We exited the subway station and walked directly into a shopping arcade which is not Nakano Broadway. We realized we were maybe in the wrong place when we tried to go down to the basement and found ourselves in the world's noisiest casino, no ice cream in site. With stops at a few of the many groupings of claw machines full of exciting, nerdy plushes (Dan eventually asked me to cut off his coin supply) and a liquor store where we got the world's cutest bottle of Hibiki, we continued straight through the shopping arcade until we got to a large entrance that said "Nakano Broadway" and found ourselves in the actual mall. We found a staircase down to the basement pretty quickly and found ourselves in an area that mostly was full of butchers and fish mongers. Game for exploration, we figured we'd just walk around until we found Daily Chiko and pretty soon the "no soft serve" signs became more and more prevalent at the food vendors we passed. Finally, at the other end of the basement, in front of the Petit Paris, we found Daily Chiko and got in the long but fast moving line.

This is the face of somebody who spend the morning walking around Harajuku, in the hot sun, on a weekend, and held off eating any frozen treats so that she could make her dream come true but still doesn't quite believe it's happening.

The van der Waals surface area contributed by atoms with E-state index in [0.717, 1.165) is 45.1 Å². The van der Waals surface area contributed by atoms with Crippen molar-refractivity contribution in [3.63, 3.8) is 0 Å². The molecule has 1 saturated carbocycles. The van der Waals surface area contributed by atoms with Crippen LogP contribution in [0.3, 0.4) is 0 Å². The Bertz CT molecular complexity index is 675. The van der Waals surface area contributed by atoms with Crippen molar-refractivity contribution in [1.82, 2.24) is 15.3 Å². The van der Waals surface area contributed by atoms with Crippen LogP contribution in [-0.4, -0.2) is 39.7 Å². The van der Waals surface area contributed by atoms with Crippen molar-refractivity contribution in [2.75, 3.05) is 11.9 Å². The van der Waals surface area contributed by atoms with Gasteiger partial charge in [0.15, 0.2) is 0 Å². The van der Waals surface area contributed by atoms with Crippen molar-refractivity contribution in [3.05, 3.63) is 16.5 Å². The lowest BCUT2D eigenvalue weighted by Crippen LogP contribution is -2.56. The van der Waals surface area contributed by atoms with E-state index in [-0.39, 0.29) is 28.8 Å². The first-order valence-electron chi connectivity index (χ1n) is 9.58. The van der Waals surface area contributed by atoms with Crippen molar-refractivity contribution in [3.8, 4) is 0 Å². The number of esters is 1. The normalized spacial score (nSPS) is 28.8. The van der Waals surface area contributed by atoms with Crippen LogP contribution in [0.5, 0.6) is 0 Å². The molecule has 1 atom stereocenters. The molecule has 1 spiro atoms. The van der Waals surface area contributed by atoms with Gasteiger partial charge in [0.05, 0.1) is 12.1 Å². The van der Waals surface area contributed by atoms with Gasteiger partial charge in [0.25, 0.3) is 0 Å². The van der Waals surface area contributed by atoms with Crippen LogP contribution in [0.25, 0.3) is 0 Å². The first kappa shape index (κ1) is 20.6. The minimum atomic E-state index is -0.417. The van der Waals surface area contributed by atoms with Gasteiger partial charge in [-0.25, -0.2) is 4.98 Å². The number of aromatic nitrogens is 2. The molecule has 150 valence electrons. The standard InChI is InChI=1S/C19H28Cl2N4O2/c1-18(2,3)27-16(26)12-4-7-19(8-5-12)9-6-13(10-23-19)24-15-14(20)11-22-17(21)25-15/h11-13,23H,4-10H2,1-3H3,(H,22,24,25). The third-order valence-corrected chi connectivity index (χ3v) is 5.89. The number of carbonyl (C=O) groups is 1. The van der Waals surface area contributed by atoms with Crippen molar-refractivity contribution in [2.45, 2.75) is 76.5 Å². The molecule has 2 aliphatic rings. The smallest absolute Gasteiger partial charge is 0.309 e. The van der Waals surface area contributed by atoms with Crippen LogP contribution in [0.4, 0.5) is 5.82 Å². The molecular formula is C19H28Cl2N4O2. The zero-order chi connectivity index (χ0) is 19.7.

Tokudai Soft Cream Daily Chiko Nakano Broadway Tokyo

Tokudai Soft Cream Daily Chiko Nakano Broadway Tokyo

I'm not sure quite how often the flavors change but every picture I've seen looks slightly different. The flavors when we went were: strawberry, coffee milk, vanilla, chocolate, sweet potato (!), caramel, matcha and "fizzing candy". Fizzing candy seems to always be a mix and from what I've read, what it really means is blue marble soda which has kind of a bubble gum taste. Since the cone is too big to eat like a normal soft serve at first, they give you small plastic spoons which worked surprisingly well. I was partial to the mix of strawberry and coffee milk at the top and really into the matcha layer at the bottom. Dan's flavor of choice was sweet potato. I actually thought the orange layer was melon flavored and was surprised when I was looking back through the pictures to see it was caramel. Since the flavors change, if I had the opportunity to go again, I'd still get all eight layers even though I had some stand out favorites. Plus, the Tokudai only costs about $4, so who can resist?!